this friday: feldman

This week’s Portland Social Distance Ensemble production.

From our press release this week:

“This week the Portland Social Distance Ensemble presents Morton Feldman’s masterpiece, “Clarinet and String Quartet”, in a cross-continental chamber music concert performed live by clarinetist James Shields and violinist Emily Cole (CA), joined by violist Ron Blessinger (Portland) and cellist Laura Metcalf (NYC). Their program also includes “Romance” by Gerald Finzi, the second movement of his beautiful “Five Bagatelles”.

Composed in 1984, Feldman’s “Clarinet and String Quartet” is a study in musical contemplation, an invitation to enter a sound world of evolving color and abstract gestures.

An avid collector and friend of abstract painters Mark Rothko and Philip Guston, Feldman once remarked that in certain paintings, when perspective disappears, the meaning, the experience, is “…not confined to a painting space but rather existing somewhere in the space between the canvas and ourselves.” This remarkable quote takes on added significance in our performance, with the performers and audience separated by great distances, yet connected via our collaborative technology.

Go to https://www.45thparallelpdx.org/donate to continue bringing live music to your home every Friday at 6pm PDT

The Portland Social Distance Ensemble is an experiment in building community through collaboration, a place where artists can safely come together to do our part in making the world a better place.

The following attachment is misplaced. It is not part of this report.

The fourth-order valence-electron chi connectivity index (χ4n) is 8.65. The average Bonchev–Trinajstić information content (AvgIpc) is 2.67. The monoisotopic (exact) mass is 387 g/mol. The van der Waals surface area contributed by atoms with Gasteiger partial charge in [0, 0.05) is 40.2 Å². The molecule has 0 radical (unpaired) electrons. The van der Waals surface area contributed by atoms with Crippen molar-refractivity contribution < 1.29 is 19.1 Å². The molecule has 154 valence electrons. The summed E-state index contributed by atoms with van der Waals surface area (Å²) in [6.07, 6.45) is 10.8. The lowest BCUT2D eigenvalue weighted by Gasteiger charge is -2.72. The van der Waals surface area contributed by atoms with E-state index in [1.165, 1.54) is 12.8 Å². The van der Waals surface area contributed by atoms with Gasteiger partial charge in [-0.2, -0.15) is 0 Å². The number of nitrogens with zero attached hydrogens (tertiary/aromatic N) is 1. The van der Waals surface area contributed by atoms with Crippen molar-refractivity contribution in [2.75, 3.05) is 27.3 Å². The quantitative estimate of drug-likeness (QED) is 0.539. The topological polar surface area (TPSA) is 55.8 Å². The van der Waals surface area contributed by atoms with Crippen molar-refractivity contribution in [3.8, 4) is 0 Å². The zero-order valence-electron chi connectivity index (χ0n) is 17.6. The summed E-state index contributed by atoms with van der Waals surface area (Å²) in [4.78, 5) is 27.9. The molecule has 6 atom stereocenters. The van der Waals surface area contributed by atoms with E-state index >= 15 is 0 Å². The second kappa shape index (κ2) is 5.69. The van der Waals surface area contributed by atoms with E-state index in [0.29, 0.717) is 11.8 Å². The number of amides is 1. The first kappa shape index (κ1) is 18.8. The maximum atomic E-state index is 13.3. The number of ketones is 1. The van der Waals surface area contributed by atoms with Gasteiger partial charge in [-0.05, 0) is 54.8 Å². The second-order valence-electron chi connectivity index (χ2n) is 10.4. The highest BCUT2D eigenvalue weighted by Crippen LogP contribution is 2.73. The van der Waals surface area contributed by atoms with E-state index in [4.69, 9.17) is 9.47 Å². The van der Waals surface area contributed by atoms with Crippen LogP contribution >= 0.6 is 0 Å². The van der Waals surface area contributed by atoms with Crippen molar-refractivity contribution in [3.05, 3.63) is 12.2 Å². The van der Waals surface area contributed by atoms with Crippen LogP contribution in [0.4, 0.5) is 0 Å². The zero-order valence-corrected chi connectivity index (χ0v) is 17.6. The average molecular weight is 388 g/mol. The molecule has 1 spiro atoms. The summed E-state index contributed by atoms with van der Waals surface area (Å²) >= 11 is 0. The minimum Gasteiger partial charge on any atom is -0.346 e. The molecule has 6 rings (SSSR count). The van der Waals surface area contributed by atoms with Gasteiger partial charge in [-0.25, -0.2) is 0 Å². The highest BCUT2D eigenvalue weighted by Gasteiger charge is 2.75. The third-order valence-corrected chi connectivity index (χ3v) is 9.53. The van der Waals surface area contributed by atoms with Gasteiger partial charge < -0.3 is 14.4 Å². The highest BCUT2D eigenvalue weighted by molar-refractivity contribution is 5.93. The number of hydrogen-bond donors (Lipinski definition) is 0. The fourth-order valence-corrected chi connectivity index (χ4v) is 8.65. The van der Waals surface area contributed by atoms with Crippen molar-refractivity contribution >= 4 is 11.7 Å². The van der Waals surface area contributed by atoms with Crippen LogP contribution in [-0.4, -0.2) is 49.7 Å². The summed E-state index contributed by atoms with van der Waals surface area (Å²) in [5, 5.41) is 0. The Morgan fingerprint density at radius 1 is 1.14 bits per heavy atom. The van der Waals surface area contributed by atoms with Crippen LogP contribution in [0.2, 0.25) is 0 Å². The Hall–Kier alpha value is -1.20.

45th Parallel Universe will be presenting weekly live streamed performances every Friday @ 6 PM PDT, featuring talented musicians who are eager to get back to the business of creating new musical art.

Each performer participates remotely from their homes, with their playing combined into a unified performance using innovative technology designed by Friend of 45th Parallel Danny Rosenberg. These performances are only possible because of your generous support.”

Streaming Links:
YouTube
Facebook
or head to the 45th Parallel Universe web page.

third angle: mozart revisited

PeoplemoverPosterDo you remember the People Mover from Future World at Disneyland? It was a wonderful idea. Little trains of self-contained cars that were envisioned to whisk 1950’s nuclear families to their destinations in style, while allowing them to read, nap, or just enjoy the scenery, free of the onerous duty of driving. Steven Mackey’s 1997 piece “Humble River” is much like that now defunct People Mover. Mackey himself described the piece, which is meant to be performed with portions of the Mozart Flute Quartets interspersed between its movements, as “a river with islands of Mozart.” There are some wonky music theory concepts that bind the Mozart and the Mackey together, but one doesn’t need to know those to enjoy them both. Instead, see the Mozart ensemble as both salve and muse to the Mackey ensemble. Mozart encourages Mackey to sing, which he never quite does, but instead he responds with ever greater rhythmic vitality.  The Mackey contains a set of ideas, presented primarily in the opening Prelude, which set the tone for the rest of the piece. There is a texture which he calls “a collection of broken toys”, a West Side Story-like jazzy riff, and a motive that to me sounds like the opening portion of the Westminster chimes. Together, these become a seamless tapestry – almost stream of consciousness, but meticulously worked out as rhythms morph in and out of each other in ingenious (and for the performer, extremely challenging) ways.